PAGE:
• Megan Wegan,

    return indoors, put feet up, and read harry potter. (it is after all an entry-level drug).

    Confession time. I've just read all 7 Harry Potters, in about 3 weeks. I'd resisted them before, because,w ell, I like to be contrary (see also: refuses to buy IPod.)

    I'm now having trouble returning to anything worthy. I actually put down Plumb last night, and started to re-read The Order of the Phoenix.

    Che? Help. But you better leave Mr Darcy alone.

    Welly • Since Jul 2008 • 1273 posts Report Reply

  • Danielle,

    Emma, this may be the first time in my life I have ever disagreed with you (and it may well be the last), but I love Anne Elliot and think Persuasion is one of the best of Austen's novels. So much more fragile and regretful...

    Fanny Price can get knotted, though. Wafting about yearning for your first cousin and getting all horrified by amateur theatrics? Meh. (Che, I'll give you that one.)

    Charo World. Cuchi-cuchi!… • Since Nov 2006 • 3661 posts Report Reply

  • giovanni tiso,

    (see also: refuses to buy IPod.)

    Me too. The only apple product I've ever bought is cider.

    Wellington • Since Jun 2007 • 7386 posts Report Reply

  • Deborah,

    I'm with Danielle on the great worth of Persuasion and Anne Elliot, but Emma, Danielle - don't you know the basic rule of Austen netiquette? Don't start a flame war about Fanny Price.

    Manawatu City • Since Nov 2006 • 1323 posts Report Reply

  • Danielle,

    1. walk into your living room.
    2. pick up the TV.
    3. uplug it and carry it out the door to the garden.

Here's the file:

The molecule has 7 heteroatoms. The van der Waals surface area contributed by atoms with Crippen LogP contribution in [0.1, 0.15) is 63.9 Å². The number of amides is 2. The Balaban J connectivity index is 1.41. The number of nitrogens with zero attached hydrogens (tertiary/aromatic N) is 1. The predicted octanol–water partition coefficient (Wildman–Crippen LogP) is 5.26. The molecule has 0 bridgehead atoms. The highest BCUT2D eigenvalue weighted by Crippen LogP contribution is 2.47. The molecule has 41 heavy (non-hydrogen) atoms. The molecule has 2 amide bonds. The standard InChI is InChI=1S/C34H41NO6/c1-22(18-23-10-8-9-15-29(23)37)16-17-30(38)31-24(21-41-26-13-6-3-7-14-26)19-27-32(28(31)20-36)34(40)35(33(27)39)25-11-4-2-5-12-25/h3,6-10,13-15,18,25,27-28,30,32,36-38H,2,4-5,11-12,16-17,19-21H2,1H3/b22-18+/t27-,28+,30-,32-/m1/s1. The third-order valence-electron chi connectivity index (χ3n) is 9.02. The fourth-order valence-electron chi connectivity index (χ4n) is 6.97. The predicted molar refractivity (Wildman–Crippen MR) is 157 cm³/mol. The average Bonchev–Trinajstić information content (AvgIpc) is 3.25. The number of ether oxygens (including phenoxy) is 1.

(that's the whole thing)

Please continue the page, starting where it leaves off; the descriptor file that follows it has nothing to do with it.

4. hit it with a shovel until it is broken.

    Erm. You're talking to a person who squealed with excitement when she discovered that the Vibe channel was going to show Judge Joe Brown every weekday, because *I have a favourite judge show*. I think winning Lotto is more likely.

    Charo World. Cuchi-cuchi!… • Since Nov 2006 • 3661 posts Report Reply

  • linger,

    [Piers Anthony's] Xanth series is a little better,

    at least, in small doses. I found Anthony's "Incarnations of Immortality" series a more satisfying read, because there he's trying to map out his personal philosophy, rather than labouring to put a bad pun in every paragraph as in Xanth. It's still uneven, though. My favourites were the first (__Riding a Pale Horse__) and last (__And Eternity__) -- but Being a Green Mother and__For Love of Evil__, in particular, are patchy, and if you're ploughing through all seven, there's quite a lot of unnecessary repetition of the plotlines, especially from those two books. It's like he sold the publisher on the idea that there should be one book for each of the seven main characters, and then was contractually obligated to churn out all seven to fit that structure ... but couldn't quite convince himself of the necessity.

    But, hey, if you want fantasy series for that difficult age group, how about Patricia Wrightson's Wirrin arc (which begins with The Nargun and the Stars, and makes prominent use of characters from Aboriginal mythology)?

    Tokyo • Since Apr 2007 • 918 posts Report Reply

  • andrew llewellyn,

    Tricky, when in my head he's standing on the lakeshore, his wet white shirt plastered to his torso, holding an AK-4

    Darcy. Fitzwilliam Darcy. Shaken & stirred.

    Since Nov 2006 • 2074 posts Report Reply

  • andrew llewellyn,

    Me too. The only apple product I've ever bought is cider.

    Iscrumpy.

    Since Nov 2006 • 2074 posts Report Reply

First ←Older Page 1 6 7 8 9 10 13 Newer→ Last

Post your response…

Please sign in using your Public Address credentials…

Login

You may also create an account or retrieve your password.